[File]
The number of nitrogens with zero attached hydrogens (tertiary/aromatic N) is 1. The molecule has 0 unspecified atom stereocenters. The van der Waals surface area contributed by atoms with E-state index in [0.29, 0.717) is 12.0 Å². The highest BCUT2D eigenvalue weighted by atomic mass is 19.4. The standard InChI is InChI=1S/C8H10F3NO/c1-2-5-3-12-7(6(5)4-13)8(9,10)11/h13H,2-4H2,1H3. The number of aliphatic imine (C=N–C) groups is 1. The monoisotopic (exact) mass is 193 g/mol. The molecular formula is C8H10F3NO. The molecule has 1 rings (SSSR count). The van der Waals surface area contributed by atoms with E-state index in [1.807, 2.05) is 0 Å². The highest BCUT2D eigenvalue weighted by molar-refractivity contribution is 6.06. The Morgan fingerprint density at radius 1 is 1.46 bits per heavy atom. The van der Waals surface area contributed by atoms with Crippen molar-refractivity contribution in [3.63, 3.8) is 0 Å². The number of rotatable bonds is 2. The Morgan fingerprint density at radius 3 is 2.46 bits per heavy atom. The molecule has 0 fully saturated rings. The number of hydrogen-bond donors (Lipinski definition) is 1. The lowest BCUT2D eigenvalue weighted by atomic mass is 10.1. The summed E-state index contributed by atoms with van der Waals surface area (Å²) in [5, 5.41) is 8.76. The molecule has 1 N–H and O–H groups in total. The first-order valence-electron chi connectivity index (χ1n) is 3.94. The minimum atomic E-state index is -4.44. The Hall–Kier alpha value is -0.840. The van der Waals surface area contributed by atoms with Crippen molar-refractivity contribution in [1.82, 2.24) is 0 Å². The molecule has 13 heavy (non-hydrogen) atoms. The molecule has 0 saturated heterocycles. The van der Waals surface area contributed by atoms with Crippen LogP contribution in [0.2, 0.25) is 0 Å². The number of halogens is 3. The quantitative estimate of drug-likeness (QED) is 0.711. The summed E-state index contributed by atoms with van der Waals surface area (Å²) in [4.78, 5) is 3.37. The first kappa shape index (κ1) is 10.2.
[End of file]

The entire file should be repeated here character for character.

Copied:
The number of nitrogens with zero attached hydrogens (tertiary/aromatic N) is 1. The molecule has 0 unspecified atom stereocenters. The van der Waals surface area contributed by atoms with E-state index in [0.29, 0.717) is 12.0 Å². The highest BCUT2D eigenvalue weighted by atomic mass is 19.4. The standard InChI is InChI=1S/C8H10F3NO/c1-2-5-3-12-7(6(5)4-13)8(9,10)11/h13H,2-4H2,1H3. The number of aliphatic imine (C=N–C) groups is 1. The monoisotopic (exact) mass is 193 g/mol. The molecular formula is C8H10F3NO. The molecule has 1 rings (SSSR count). The van der Waals surface area contributed by atoms with E-state index in [1.807, 2.05) is 0 Å². The highest BCUT2D eigenvalue weighted by molar-refractivity contribution is 6.06. The Morgan fingerprint density at radius 1 is 1.46 bits per heavy atom. The van der Waals surface area contributed by atoms with Crippen molar-refractivity contribution in [3.63, 3.8) is 0 Å². The number of rotatable bonds is 2. The Morgan fingerprint density at radius 3 is 2.46 bits per heavy atom. The molecule has 0 fully saturated rings. The number of hydrogen-bond donors (Lipinski definition) is 1. The lowest BCUT2D eigenvalue weighted by atomic mass is 10.1. The summed E-state index contributed by atoms with van der Waals surface area (Å²) in [5, 5.41) is 8.76. The molecule has 1 N–H and O–H groups in total. The first-order valence-electron chi connectivity index (χ1n) is 3.94. The minimum atomic E-state index is -4.44. The Hall–Kier alpha value is -0.840. The van der Waals surface area contributed by atoms with Crippen molar-refractivity contribution in [1.82, 2.24) is 0 Å². The molecule has 13 heavy (non-hydrogen) atoms. The molecule has 0 saturated heterocycles. The van der Waals surface area contributed by atoms with Crippen LogP contribution in [0.2, 0.25) is 0 Å². The number of halogens is 3. The quantitative estimate of drug-likeness (QED) is 0.711. The summed E-state index contributed by atoms with van der Waals surface area (Å²) in [4.78, 5) is 3.37. The first kappa shape index (κ1) is 10.2.